Prior to every major American Thoroughbred sale, the Blood-Horse and Thoroughbred Times typically ask various consignors and buyers how they think the sale will turn out. The most recent example pertains to the Keeneland sale of yearlings that began on September 11, 2011.

Robert L. Losey, a professor in the Equine Business Industry program at the University of Louisville (KY) has developed a statistical model to attempt to predict results. He explains his model on his website. Briefly, Dr. Losey employs two variables—level of racing purses and the S & P 500 index—to forecast what the average price will be at a sale. Using data going back 20 years, these two metrics account for 80% to 90% of the variability in average price.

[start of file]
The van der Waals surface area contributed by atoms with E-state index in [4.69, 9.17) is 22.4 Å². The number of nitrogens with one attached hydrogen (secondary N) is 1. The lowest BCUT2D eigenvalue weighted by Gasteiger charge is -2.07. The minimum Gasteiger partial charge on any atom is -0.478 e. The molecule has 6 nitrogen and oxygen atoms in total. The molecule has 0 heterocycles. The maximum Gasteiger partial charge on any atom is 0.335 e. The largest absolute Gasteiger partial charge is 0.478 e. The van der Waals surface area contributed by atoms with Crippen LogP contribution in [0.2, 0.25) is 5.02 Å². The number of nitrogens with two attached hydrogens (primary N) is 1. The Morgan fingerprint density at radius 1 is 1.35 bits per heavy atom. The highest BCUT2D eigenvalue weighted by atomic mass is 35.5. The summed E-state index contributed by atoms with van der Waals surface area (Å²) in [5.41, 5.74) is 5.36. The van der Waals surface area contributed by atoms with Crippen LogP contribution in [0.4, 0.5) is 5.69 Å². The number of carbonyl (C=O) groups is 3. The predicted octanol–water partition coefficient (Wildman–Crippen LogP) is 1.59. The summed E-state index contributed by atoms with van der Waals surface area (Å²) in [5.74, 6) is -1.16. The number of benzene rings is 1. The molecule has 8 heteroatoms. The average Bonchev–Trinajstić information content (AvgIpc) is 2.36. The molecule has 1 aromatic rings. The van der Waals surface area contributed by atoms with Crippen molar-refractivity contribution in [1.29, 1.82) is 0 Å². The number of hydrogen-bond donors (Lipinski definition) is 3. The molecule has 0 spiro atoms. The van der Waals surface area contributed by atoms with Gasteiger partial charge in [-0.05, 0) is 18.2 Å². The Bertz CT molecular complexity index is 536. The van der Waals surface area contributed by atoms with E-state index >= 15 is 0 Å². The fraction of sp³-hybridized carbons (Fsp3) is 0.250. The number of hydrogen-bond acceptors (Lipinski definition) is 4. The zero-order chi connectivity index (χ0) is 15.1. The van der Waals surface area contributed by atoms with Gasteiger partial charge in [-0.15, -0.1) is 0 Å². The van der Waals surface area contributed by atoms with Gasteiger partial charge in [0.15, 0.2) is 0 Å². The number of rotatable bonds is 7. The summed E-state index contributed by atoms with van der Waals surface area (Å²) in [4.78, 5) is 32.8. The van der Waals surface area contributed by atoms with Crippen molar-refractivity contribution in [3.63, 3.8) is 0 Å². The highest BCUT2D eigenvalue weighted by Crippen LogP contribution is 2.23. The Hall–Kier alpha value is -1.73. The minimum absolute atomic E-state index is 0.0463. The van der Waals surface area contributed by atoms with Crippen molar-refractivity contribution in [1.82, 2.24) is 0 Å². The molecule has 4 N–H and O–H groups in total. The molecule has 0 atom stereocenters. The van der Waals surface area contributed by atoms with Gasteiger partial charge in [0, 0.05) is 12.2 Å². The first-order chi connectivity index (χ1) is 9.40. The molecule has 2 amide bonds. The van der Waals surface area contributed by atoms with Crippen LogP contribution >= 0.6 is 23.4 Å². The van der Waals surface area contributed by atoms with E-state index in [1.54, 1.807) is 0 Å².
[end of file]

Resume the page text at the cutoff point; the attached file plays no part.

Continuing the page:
One of the findings is “that both the Keeneland September and the overall North American yearling averages are less variable than the major stock market averages, typically moving either up or down by about 70% of the changes in the S&P 500…”

The professor’s model is signaling that the current Keeneland yearling sale will have an average price that is one to four percent greater than in 2010.

Dr. Losey will post daily updates showing how the 2011 sale is comparing with the 2010 sale.